Above: Eastern Surf's Meta Model


Emma Balkind, PhD Candidate at Glasgow School of Art, was the respondent to this session, and presented a series of ideas around recent urban interventions, including the failed Aberdeen City Garden project, which was blocked by a private developer. Referencing sources as disparate as Hannah Arendt and Law on Common Lands, Balkind explore dialectics of Urban Vs Rural; Feudalism/Capitalism; Public/Private; The Common and The Enclosure, and The Virtual Vs The Physical. Her discussion also touched on aspects of inhabitation, land amenity and The Human Condition.

The settings provided food for thought; the gallery is part of The City Observatory on top of Calton Hill, having moved from its Old Town location over a year ago. With idyllic panoramic views of the city, as well as provocative changing exhibitions, the venue is well worth a visit.

// With Thanks to Collective



Goodbye Glasgow Games

August 4th, 2014


Forget Usain Bolt's runaway remark, Glasgow's Games were really positive, and not just for the sporting heroes and fans - here's a snapshot of the key cultural happenings to supplement the sporting events:

1. We Are Panel

Too many arts activities to do mention, but one standout strand was the souvenir project and programme run by Panel Glasgow, based in the foyer of South Block Studios. Every purchase received a special edition medal set of Tunnock's Teacakes.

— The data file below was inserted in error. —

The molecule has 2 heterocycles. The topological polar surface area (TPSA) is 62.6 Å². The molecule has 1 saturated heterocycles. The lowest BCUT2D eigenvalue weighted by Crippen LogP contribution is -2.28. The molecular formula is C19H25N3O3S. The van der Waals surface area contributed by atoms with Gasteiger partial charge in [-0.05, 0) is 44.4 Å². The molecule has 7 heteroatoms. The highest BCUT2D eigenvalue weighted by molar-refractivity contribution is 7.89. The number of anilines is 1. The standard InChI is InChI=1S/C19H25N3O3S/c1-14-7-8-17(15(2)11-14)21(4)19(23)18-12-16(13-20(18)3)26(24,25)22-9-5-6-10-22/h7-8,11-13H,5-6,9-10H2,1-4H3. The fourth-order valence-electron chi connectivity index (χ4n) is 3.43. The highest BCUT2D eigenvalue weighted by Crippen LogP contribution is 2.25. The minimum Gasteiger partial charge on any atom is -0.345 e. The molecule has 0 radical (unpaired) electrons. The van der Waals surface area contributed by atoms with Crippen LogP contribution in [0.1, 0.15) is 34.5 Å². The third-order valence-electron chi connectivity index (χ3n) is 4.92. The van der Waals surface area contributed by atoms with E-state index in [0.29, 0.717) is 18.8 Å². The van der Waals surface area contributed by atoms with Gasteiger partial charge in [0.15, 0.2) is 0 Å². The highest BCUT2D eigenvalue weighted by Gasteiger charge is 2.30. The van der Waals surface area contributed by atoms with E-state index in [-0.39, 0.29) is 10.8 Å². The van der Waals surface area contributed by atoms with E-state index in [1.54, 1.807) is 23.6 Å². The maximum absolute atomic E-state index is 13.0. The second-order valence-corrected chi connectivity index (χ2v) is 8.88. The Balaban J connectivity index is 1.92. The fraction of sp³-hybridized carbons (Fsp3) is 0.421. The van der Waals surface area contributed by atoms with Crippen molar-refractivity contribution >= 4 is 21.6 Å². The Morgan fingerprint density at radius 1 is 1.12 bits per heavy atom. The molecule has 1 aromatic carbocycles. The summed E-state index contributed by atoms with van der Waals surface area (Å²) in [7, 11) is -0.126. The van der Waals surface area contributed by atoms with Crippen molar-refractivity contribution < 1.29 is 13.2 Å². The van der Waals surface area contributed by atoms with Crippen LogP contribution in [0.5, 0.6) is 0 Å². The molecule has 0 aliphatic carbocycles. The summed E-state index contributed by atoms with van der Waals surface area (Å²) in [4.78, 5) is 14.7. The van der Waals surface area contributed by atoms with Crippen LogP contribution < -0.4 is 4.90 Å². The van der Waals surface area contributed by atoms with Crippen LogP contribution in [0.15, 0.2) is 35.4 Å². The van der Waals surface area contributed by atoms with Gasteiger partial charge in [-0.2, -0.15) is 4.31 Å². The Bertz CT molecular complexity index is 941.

Special Edition Teacakes by Tunnock's

2. The Empire Caf

Across the way over at The Briggait, The Empire Caf held a series of discursive and reflective events exploring Scotland's connection with the Slave Trade, reminding us of the historic disparity in fortunes within the Commonwealth. Its beautiful, minimalist branding by Graphical House has had the design circles talking.

The Empire Caf Branding by Graphical House

3. Glasgow Mix Tape

On the rainy penultimate day of the Games, East End Social hosts a gig on The Green with a bill glittering with Glaswegian stars to be proud of - all for free.

4. Pop-up events and premises

There were lots of interesting pop-up stalls as part of Shedzone within the Green, and also along High Street. The Pop-up Fish Plaice Kitchen & Bar has been particularly successful and had its run extended until the 14th.

5. Last but not least...Legacy

It's not just about those 11 days - there is a programme in place to extend the regeneration initiatives catalysed by The Games, as well as the conversion of The Athlete's Village.